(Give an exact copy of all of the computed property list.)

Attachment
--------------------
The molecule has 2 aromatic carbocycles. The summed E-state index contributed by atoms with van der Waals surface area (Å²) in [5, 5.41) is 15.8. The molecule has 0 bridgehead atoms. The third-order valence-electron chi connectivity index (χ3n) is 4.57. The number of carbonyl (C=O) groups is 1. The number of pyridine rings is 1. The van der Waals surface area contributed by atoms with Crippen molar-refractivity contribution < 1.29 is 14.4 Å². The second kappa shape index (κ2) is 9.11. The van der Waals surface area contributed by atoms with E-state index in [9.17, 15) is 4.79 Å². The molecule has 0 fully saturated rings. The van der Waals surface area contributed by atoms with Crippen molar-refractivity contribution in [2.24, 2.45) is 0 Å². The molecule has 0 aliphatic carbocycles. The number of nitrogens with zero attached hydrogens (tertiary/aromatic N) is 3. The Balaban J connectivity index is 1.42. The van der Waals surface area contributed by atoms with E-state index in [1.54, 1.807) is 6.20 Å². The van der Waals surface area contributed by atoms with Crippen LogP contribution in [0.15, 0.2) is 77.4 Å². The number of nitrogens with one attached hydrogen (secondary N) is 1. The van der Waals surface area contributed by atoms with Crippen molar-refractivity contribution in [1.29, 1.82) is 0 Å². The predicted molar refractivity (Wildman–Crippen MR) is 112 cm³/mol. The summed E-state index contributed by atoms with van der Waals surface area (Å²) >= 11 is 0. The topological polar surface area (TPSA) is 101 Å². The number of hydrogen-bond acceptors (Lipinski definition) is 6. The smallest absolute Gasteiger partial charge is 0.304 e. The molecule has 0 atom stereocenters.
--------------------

The molecule has 2 aromatic carbocycles. The summed E-state index contributed by atoms with van der Waals surface area (Å²) in [5, 5.41) is 15.8. The molecule has 0 bridgehead atoms. The third-order valence-electron chi connectivity index (χ3n) is 4.57. The number of carbonyl (C=O) groups is 1. The number of pyridine rings is 1. The van der Waals surface area contributed by atoms with Crippen molar-refractivity contribution < 1.29 is 14.4 Å². The second kappa shape index (κ2) is 9.11. The van der Waals surface area contributed by atoms with E-state index in [9.17, 15) is 4.79 Å². The molecule has 0 fully saturated rings. The van der Waals surface area contributed by atoms with Crippen molar-refractivity contribution in [2.24, 2.45) is 0 Å². The molecule has 0 aliphatic carbocycles. The number of nitrogens with zero attached hydrogens (tertiary/aromatic N) is 3. The Balaban J connectivity index is 1.42. The van der Waals surface area contributed by atoms with E-state index in [1.54, 1.807) is 6.20 Å². The van der Waals surface area contributed by atoms with Crippen LogP contribution in [0.15, 0.2) is 77.4 Å². The number of nitrogens with one attached hydrogen (secondary N) is 1. The van der Waals surface area contributed by atoms with Crippen molar-refractivity contribution in [1.29, 1.82) is 0 Å². The predicted molar refractivity (Wildman–Crippen MR) is 112 cm³/mol. The summed E-state index contributed by atoms with van der Waals surface area (Å²) >= 11 is 0. The topological polar surface area (TPSA) is 101 Å². The number of hydrogen-bond acceptors (Lipinski definition) is 6. The smallest absolute Gasteiger partial charge is 0.304 e. The molecule has 0 atom stereocenters.